Partly because any new work by Jim Cartwright is eagerly anticipated, but the interest in The Gap which has its world premiere in Manchester is also down to the casting.

Matthew Kelly and Denise Welch play Walter and Corral, friends in their youth who haven’t seen each other for 50 years. He’s remained in the North, she’s ‘down South’ and then a chance phone call reunites them.

Bury Times: Matthew Kelly and Denise Welch

“There are joys and pitfalls which come from doing a new play,” said Denise. “You’ve got no reference points of what worked or what didn’t work in a previous production but you also have the joy of being the first people to ever play the characters and bringing any nuances or characterisations to them. You’re there, having it grow in front of you.”

An added bonus has been having Jim Cartwright, the man behind classics including Road, Two and The Rise and Fall of Little Voice in the rehearsal room.

“I said on an interview we did with Good Morning Britain that I have been in two of Jim’s plays before and the experience is like childbirth,” said former Coronation Street star and Loose Women presenter Denise. “You are so in love with the result you forget about what you go through to get there.

“And it’s true. Although Jim writes in a very naturalistic way - and this is a kind of a paradox - he also is so very stylised and very poetic. There is a rhythm and a pentameter to it all which you have to be mindful of.

“There is a lot of words and he writes in a non linear fashion. For a lot of play the characters are both out front but what you are saying is not a cue to the other person.

“There are completely different stories going on simultaneously. It’s challenging but I probably wouldn’t have it any other way to be honest.”

One thing Denise clearly wouldn’t have any other way is the choice of her co-star.

Bury Times: Matthew Kelly and Denise Welch play friends reunited in The Gap

“I can’t imagine doing it with anyone but Mrs Kelly off the telly,” she laughed.

The pair first met almost 25 years ago when Denise appeared on a celebrity version of Stars in Their Eyes, hosted by Matthew. She transformed herself into Petula Clark to sing Downtown.

“We’d kept in touch ever since,” she said, “and when I knew that Matthew had done a workshop version of The Gap I knew I wanted to be in it with him.

“It’s challenging as there are only the two of us on stage for the whole time. No one else is coming on to help us.

“It would be an absolute nightmare, and I’m sure there are many plays where it’s happened, where two actor don’t get on as well as Matthew and I do. That would be a very unpleasant time. We do get on so well; we trust each other and we are fans of each other’s work which is so important. We can share in each other’s joy and in our terror and fear.”

Denise admits that the first read-through for The Gap was the most nerve wracking.

“I just thought ‘how am I going to learn this play?’” she said. “After all neither of us are spring chickens any more. But as well as being nervous, we were both so excited about the prospect.

“That’s the thing with Jim’s writing - he totally gets people. Even now there is the odd line which just blindsides you, it is so beautiful.

“Then again there have been times when I’ve just stopped and gone ‘Jim what do you mean with this line? There’s only you that speaks like this.’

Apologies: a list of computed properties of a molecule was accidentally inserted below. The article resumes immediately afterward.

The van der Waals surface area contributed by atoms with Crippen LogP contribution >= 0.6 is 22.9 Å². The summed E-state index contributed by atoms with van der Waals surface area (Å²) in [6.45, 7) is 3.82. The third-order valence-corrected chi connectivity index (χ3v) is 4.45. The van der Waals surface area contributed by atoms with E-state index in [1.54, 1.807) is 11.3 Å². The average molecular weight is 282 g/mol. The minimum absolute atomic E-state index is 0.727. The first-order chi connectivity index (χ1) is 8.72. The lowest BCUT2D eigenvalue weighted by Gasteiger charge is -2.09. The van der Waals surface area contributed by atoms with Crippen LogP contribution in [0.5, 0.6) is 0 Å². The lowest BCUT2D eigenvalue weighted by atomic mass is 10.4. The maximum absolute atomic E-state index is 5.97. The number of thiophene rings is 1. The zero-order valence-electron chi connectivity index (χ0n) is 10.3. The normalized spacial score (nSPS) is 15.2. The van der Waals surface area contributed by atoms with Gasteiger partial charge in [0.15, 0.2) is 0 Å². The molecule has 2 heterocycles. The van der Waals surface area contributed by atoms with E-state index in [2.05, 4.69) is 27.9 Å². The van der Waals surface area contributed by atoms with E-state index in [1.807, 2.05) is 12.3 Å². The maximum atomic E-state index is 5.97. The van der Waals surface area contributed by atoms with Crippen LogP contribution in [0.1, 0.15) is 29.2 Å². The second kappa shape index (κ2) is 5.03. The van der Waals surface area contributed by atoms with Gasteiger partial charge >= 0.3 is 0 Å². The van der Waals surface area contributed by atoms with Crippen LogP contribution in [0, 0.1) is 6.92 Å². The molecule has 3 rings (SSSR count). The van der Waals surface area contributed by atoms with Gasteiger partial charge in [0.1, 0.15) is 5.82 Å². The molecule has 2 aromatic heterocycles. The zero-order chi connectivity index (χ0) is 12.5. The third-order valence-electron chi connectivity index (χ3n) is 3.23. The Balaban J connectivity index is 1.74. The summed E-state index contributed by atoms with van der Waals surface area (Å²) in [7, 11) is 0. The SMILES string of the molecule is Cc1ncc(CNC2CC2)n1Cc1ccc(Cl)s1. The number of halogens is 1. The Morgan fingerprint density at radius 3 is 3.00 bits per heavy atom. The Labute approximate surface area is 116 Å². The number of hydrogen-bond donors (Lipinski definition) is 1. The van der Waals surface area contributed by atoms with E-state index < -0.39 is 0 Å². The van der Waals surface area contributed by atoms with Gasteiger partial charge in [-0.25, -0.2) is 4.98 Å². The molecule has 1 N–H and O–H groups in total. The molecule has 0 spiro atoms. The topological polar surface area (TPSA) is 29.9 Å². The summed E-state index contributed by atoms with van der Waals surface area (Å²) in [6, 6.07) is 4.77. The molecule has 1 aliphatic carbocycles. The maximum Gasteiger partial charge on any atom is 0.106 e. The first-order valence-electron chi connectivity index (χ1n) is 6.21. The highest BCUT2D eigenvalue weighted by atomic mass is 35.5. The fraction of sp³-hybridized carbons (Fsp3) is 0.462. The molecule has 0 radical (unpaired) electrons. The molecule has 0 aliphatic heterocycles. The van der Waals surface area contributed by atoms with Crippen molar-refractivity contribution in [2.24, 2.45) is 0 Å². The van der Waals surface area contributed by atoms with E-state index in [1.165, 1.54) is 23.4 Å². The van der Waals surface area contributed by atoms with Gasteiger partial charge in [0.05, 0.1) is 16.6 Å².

“It winds him up and he jokes ‘you wouldn’t do that with Shakespeare would you?’. The thing is, I probably would.”

Given that her career has seen her become a familiar face on TV - she’s been in Benidorm and Hollyoaks as well as reality shows such as Dancing on Ice and Celebrity Big Brother - which she won in 2012 - some might be surprised to see Denise in the intimate setting of Hope Mill Theatre.

“I’ve been very lucky that my career has allowed me to diversify into presenting and be a little bit of a personality and do all those different things, things which helped me stay relevant,” she said. “But at my core I’m a theatre trained stage actor as is Matthew and that’s what we do.

“I’d sort of forgotten that until I started work on this production but I felt the need to do it with a writer that we love and a director that we know and in a theatre I’m a patron of and which is one of my favourite theatres.”

Rehearsals complete, Denise and Matthew can’t wait to get The Gap in front of an audience.

“When I made decision to do this, a new play, I wanted to do it in this kind of venue. It’s terrifying but actually that’s part of the appeal. I’ve no desire to be in a big theatre. I wanted that intimacy.

“All of Jim’s plays work wherever they are performed because they are brilliant but this is the environment that is just right for this play.

“We have no idea how audiences will react. In rehearsal you work in front of the same people in the room day after day but they are not an audience; they are working too, making notes, considering technical things.

“People have already asked if the show has a future after the run. Blimey we don’t know if it will have a future after the second day,” she laughed..

“Of course it would be lovely but both Matthew and I have said let’s just get it done here and should anything happen we will discuss it.”

So what does Denise hope that audiences will take away from the show?

“There is a feeling of nostalgia for possibly older theatregoers as we do back to the Sixties for the start of their relationship,” she said.

“We know that Walter and Corral have never been romantically involved but it is still a love story. I’ve seen it described as a comedy but it’s more than that. It’s very funny in parts but it’s also moving, it’s got many layers to it.

“I’d like people to go away with a lovely warm feeling and perhaps think ‘you know what? They weren’t bad those two were they?”

The Gap, Hope Mill Theatre, Manchester, until Saturday, March 9. Details from